Seven Times '70s
Lake Elsinore News #40
"Seven Times '70s"
by Eric D. Snider
Published in The Lake Elsinore News on May 29, 1991
AUTHOR'S NOTE: Since there seems to be some confusion lately over what is funny and what is not, I will perform a public service with this column and point out everything that is funny by writing "ha ha" in parentheses after it.
With every new decade, people start getting nostalgic for whatever happened two decades before. In the '70s people reminisced about the '50s and in the '80s they reminisced about the '60s. So I guess it was only a matter of time before people started getting weepy over the '70s.
This has been the subject of some of my more disturbing nightmares lately, although I think the one involving Roseanne Barr, my editor, an Uzi, and a bullmoose is slightly more disturbing (ha ha). So I guess I should have been prepared when I saw a commercial sponsored by the Seventies Preservation Society.
I wish I were making this up, but I'm not. The commercial was for a three-record set of rock and roll from the 1970s. The collection includes such classics as "The Night Chicago Died," "You're Having My Baby," "Play That Funky Music, White Boy," and "Macho Man." Can anyone forget these milestones in American music? Not without the aid of extensive psychiatric counseling, I'll bet (ha ha).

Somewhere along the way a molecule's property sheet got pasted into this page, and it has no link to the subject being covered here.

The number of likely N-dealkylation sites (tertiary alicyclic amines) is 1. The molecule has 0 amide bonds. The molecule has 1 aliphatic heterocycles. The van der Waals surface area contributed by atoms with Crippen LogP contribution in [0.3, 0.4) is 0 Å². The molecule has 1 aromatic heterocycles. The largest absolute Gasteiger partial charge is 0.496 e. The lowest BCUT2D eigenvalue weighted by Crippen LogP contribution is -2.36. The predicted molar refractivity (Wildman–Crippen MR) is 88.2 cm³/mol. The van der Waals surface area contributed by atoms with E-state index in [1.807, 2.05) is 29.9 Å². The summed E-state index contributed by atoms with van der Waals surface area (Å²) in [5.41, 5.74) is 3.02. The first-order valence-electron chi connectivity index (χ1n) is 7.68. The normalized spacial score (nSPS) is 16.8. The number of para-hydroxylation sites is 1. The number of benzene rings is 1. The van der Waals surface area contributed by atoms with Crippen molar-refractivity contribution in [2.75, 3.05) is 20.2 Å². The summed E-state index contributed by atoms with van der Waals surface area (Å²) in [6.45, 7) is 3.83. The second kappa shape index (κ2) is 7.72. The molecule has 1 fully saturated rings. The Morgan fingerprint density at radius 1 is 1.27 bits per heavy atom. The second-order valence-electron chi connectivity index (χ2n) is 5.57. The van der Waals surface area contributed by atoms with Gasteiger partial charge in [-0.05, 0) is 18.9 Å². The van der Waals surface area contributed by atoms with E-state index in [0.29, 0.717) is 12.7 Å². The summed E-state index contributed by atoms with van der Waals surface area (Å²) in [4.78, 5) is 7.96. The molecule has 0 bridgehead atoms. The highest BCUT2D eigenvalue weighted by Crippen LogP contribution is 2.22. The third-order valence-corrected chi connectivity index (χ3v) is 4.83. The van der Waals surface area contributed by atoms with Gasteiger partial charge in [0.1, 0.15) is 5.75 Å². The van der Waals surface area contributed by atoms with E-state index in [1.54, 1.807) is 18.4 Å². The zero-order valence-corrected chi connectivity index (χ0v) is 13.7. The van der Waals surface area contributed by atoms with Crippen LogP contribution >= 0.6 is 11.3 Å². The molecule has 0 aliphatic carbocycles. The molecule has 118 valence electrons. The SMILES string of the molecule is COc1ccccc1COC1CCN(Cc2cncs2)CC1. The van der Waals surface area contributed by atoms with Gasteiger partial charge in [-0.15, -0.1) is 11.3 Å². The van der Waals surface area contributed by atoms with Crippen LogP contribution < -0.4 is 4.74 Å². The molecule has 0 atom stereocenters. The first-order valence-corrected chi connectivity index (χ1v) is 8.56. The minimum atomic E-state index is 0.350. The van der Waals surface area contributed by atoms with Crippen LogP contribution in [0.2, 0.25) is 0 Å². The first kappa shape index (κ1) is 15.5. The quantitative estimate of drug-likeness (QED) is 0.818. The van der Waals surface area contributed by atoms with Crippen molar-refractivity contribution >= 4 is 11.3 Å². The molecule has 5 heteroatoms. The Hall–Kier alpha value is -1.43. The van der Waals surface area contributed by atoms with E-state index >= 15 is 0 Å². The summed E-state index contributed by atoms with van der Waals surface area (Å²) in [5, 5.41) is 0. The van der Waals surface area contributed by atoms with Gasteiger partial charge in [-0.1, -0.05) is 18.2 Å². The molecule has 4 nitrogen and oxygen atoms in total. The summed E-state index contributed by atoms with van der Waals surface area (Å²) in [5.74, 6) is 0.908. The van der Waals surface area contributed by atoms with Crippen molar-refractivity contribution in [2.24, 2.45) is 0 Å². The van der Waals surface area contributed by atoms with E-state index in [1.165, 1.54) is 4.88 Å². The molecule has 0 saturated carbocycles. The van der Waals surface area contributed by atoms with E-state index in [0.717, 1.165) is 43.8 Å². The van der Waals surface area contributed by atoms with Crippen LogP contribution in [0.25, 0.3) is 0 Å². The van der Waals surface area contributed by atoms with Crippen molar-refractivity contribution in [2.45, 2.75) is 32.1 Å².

But the commercial got me to thinking, which is really saying something (ha ha). It got me to thinking about the '70s things that are still around. Things like...
I hadn't seen this show for a while until last Christmas Vacation (or "Winter Recess," as the atheist school board calls it)(ha ha), when I had the golden opportunity (ha ha -- note the special humor device known as "sarcasm") to view a special Christmas episode. Now, "Little House on the Prairie" was a pretty sweet show most of the time, but when it came time for a Christmas show, they must have put the sap on overdrive (ha ha -- amusing metaphor). This particular episode pertained to the general theme of them being snowed in on Christmas Eve, and how was Santa going to get the presents into the house? You'd never have guessed, but believe it or not, Santa did manage to get through and Christmas was saved and as the credits rolled by, all 485 cast members gathered together to sing "Silent Night." It was mind-numbingly heart-warming.
Copyright © Eric D. Snider.
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